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Posts by kingfarvito

 I was once told by my grand father  that all I needed to know about life was not to shoot myself in the foot.....
Sorry to mislead, the Alaska job will be working for a fishing lodge, but the pay is enough for me to live on the rest of the year. 
This is going to seem like a weird question, but I'm wondering if any of you know of any winter seasonal work? I've landed a nice gig in Alaska from late April-early August, and I would like to work for a couple of months in the winter as well and spend the rest of my time traveling and staging while I'm young and I can.    My first thought was maybe a cruise ship, I've heard thy run 12 week contracts, but how willing are they to take someone on for 1 contract a year?...
I'd give it a try, I don't see how it could hurt anything. I'm super jealous by the way. It a bummer about Koi, Patterson is one of my idols. I would look into getting a 3 day fishing license while in northern cali or OR, you can harvest uni right out of the ocean, and the salmon will be running.  
Resting rack to cut avo for guac. Sandwich cherry tomatoes between a cam to lid and cutting board to slice them all in half at once. Buy a sauté fork. Keep a stack of pans on a low burner to decrease cook times. Start boiling eggs and potatoes in cold water. Use a cold pan to compress skin on fish to get evenly crisped skin.
You're asking how to make a stock, but her food is shit and you're going to quit. Excuse the brashness, but it sounds to me like you're cocky and upset that it takes longer than 6 months to earn respect.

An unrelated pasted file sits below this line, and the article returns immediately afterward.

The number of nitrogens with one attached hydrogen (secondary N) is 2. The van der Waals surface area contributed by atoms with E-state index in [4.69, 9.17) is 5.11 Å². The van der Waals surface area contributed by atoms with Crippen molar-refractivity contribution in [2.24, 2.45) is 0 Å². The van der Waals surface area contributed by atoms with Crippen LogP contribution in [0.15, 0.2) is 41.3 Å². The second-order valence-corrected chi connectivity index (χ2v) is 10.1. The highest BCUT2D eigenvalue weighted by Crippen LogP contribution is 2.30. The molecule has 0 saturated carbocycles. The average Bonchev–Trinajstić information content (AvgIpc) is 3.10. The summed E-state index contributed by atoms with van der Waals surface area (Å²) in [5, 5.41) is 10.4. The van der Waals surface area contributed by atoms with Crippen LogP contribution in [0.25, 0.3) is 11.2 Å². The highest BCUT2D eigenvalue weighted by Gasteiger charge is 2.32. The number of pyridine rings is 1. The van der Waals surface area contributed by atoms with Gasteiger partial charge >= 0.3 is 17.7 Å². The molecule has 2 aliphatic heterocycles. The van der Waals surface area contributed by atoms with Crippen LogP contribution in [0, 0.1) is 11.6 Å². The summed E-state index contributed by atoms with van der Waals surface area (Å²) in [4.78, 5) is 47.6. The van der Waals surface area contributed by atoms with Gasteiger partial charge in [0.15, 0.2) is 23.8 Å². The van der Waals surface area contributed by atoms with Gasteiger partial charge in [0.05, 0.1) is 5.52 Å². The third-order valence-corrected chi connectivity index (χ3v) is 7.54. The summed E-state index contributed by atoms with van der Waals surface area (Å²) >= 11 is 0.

I've done a few different versions of this    get order drop par-cooked (I use either whole fingerlings or quartered reds) potatoes in pasta water setup drop some bacon fat in a cold skillet, once the fat has melted your potatoes should be warm enough to add  keep the heat on medium and stir with a wooden spoon while adding the rest of your ingredients the potatoes should be warm through out and slightly mashed using this method.     I've done classic style potato...
The wild part is a bit of a stretch. when you see wild boar on a menu generally its a pig that is of a heritage breed, bred on a farm and released onto a giant estate and is allowed to go feral. still fine by the USDA standards, and still sort of wild. 
Let me get this straight...you burned yourself. You told your chef you were fine. Your chef tried to give you an ice pack and you didn't take it. Now you're upset that he did say he was sorry because you burnt yourself? Just so we're clear here generally when I get a burn like that, I keep working. When my co-workers get burns like that, they keep working. When my chef gets a burn like that he keeps working. The kitchen world is rough. we get cuts, we get burns, some of us...
I really hope you're not charging by the hour. 10 hours to prepare 7 meals, even at 3 courses seems like a lot of time. I would look into charging a fee per meal.
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